I’ll Be Your Gold

What do Justin Beiber and Mumford & Sons have in common? They both want to be some girl’s gold. I must say that given my own lack of experience with young ladies, I certainly do not qualify as some sort of expert in either knowing or being particularly skilled at giving lovely young ladies what they want, but I would say that most young women probably do not want a guy to be their gold. Instead, I would think that most girls would want (and probably almost all girls would appreciate) a guy who could buy them gold, at the very least for a wedding band or some jewelry. Of course, the ladies who read this blog can correct me if I am wrong.

I don’t know if Justin Beiber or Mumford & Sons (or their fans, which I would think to be largely different sorts of people) are aware of the similarity between the two lyrical statements in songs that proclaim a desire to be the precious metals for their ladies. It seems likely that those who are fans of Mumford & Sons probably would not like to think of their band as being similar to Justin Beiber, but in this particular case the similarity is pretty glaringly obvious (at least to me; I’m aware that it may not be so obvious to others). Let us compare the two statements as they appear in songs and then comment a bit on what it means.

Justin Beiber’s statement about being the precious metals of some lucky young lady occurs in his hit “As Long As You Love Me” (which isn’t a remake of the Backstreet Boys hit of the same title, it should be noted). The context of the lyrics is as follows:

“As long as you love me,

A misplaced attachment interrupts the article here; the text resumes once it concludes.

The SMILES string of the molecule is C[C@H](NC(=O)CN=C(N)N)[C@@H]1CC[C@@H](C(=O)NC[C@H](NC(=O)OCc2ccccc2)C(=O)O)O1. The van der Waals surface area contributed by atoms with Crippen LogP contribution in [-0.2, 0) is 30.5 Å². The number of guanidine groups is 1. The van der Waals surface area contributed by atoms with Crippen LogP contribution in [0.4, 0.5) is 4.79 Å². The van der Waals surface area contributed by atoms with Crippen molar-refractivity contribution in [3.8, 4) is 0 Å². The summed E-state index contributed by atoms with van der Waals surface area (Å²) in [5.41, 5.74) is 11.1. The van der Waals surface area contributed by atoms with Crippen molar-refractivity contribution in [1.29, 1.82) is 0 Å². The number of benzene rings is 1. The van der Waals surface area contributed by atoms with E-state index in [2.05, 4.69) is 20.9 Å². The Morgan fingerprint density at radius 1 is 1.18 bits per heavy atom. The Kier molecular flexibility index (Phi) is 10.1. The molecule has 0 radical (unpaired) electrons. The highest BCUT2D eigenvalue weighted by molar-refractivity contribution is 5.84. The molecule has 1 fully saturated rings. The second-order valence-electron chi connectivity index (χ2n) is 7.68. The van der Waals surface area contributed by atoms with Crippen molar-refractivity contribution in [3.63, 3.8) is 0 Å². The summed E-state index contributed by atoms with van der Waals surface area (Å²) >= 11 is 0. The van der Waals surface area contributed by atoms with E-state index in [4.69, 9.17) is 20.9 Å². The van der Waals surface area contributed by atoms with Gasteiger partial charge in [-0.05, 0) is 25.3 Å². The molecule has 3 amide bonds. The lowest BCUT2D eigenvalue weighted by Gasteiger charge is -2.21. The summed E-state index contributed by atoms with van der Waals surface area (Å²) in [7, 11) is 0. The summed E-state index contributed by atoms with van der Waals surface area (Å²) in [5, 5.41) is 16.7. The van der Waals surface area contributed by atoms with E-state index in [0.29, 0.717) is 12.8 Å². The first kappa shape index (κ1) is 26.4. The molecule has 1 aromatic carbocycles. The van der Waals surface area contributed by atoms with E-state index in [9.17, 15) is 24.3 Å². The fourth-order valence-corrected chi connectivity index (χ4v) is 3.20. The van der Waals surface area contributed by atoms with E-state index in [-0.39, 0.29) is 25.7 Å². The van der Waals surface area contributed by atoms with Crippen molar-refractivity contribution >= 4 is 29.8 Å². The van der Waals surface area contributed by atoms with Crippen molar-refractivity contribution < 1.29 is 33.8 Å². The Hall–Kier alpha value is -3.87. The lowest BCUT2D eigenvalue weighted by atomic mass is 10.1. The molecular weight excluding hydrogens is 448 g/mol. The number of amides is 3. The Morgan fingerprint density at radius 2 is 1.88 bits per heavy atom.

We could be starving, we could be homeless, we could be broke.
As long as you love me
I’ll be your platinum, I’ll be your silver, I’ll be your gold [1].”

Here we see that Justin Beiber’s songs are making a fairly straightforward appeal to true love overcoming problems of material poverty. Of course, this appeal is highly ironic, given the main appeal of a singer like Justin Beiber to young women is his fame as well as his wealth. There are plenty of guys around who are decent and considerate and loving people, even cute, who aren’t wealthy at all. Millions of ladies aren’t screaming to be with them. If Justin Beiber was homeless, broke, and starving, he wouldn’t be particularly desirable to many women. If he is fortunate, someone would have gotten to know him well enough when times were good and continued to love him even through difficult times such as many of us have had to deal with at some point or another. However, to expect as much interest in the absence of material wealth would appear to be a vain hope for Mr. Beiber and for those like him, as much as we would like to believe that others are idealistic in such matters.

Now, let us examine the context of Mumford & Sons’ reference to being the gold of a lover, in their hit single “Lover Of The Light.” (Let us note that at least one obvious similarity is the fact that both references to the singer being the gold of the lady they are writing about occur in songs that are deliberately and openly love songs. This is significant.):